Dangerous Dancing in Scotland

I have just unearthed a large tome from my shelves, The Social Life of Scotland in the 18th Century, from which this gem comes:

No more common source of hurt to good morals existed in those days than the favourite gatherings at “penny weddings”. The rural classes in those gloomy days had few social pleasures, and what they had were forbidden ones. they were extremely poor; they had no mans wherewith to furnish forth the entertainment at a bridal; and it was the custom of the country for friends and neighbours to subscribe money – originally one penny each – to provide food, drink, and fiddler. Scandals undoubtedly attended these gatherings; driving, rioting, and immorality were the constant accompaniments and consequences. the General Assembly passed Stringent Acts against “promiscuous dancing”; Kirk-Sessions attacked those meetings and all who took part in them – musicians and dancers alike. To be found in possession of a fiddle involved a summons the Church court; while to have played at gatherings were there had been promiscuous dancing entailed  a penalty of £20 Scots for each offence, and all persons participating n them were sometimes refused “sealing ordinances” or Communion. One of helots effective measures to prevent these heinous assemblies was that which Kirk-Sessions adopted, of making each person before been proclaimed for marriage deposit a pledge or “pawn” – some piece of money or article of clothing or spoons, -which should be forfeited if aa penny wedding took place. A southern Session thus expresses in 1715 its emotions: “Considering that the great abuse that is committing at wedding dinners and in particular by promiscuous dancing betwixt young men and young women, which is most abominable, not to be practiced in a land of light, and condemned in former time of Presbytery as not only unnecessary but sensuall, being only an inlet of lust and provocation to uncleanness through the corruptions of men and women in this loose and degenerate age, wherein the devil seems to be raging in a spirit of uncleanness and profanity,making such practices an occasion to the flesh, ad thereby drawing men and women to dishonour god ruins their own souls, and cast reproach upon the holy ways of religion,” the session “ordain, that whoever shall suffer promiscuous dancing at their bridals, other free or penny weddings, shall forfeit 3 dollars, and the persons so dancing shall be rebuked before the congregation.” There is no evidence, however, that these austere ministers or elders ever fined lairds or guests at the mansions for ladies and gentlemen dancing together at their weddings and their balls.”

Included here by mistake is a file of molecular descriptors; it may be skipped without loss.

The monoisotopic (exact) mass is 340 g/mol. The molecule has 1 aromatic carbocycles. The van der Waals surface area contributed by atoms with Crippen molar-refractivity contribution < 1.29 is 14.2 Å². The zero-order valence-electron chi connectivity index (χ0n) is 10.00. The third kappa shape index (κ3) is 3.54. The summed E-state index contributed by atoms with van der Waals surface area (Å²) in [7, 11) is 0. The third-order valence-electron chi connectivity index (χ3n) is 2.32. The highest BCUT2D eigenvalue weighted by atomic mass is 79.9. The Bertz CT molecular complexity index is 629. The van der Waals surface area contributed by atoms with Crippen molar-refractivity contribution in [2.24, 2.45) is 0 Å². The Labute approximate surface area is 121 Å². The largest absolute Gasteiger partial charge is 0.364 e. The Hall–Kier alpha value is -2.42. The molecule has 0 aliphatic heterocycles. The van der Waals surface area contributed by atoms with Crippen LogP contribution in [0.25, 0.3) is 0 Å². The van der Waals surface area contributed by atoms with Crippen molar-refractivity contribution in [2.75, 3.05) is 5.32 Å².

One law for the rich… plus ca change!

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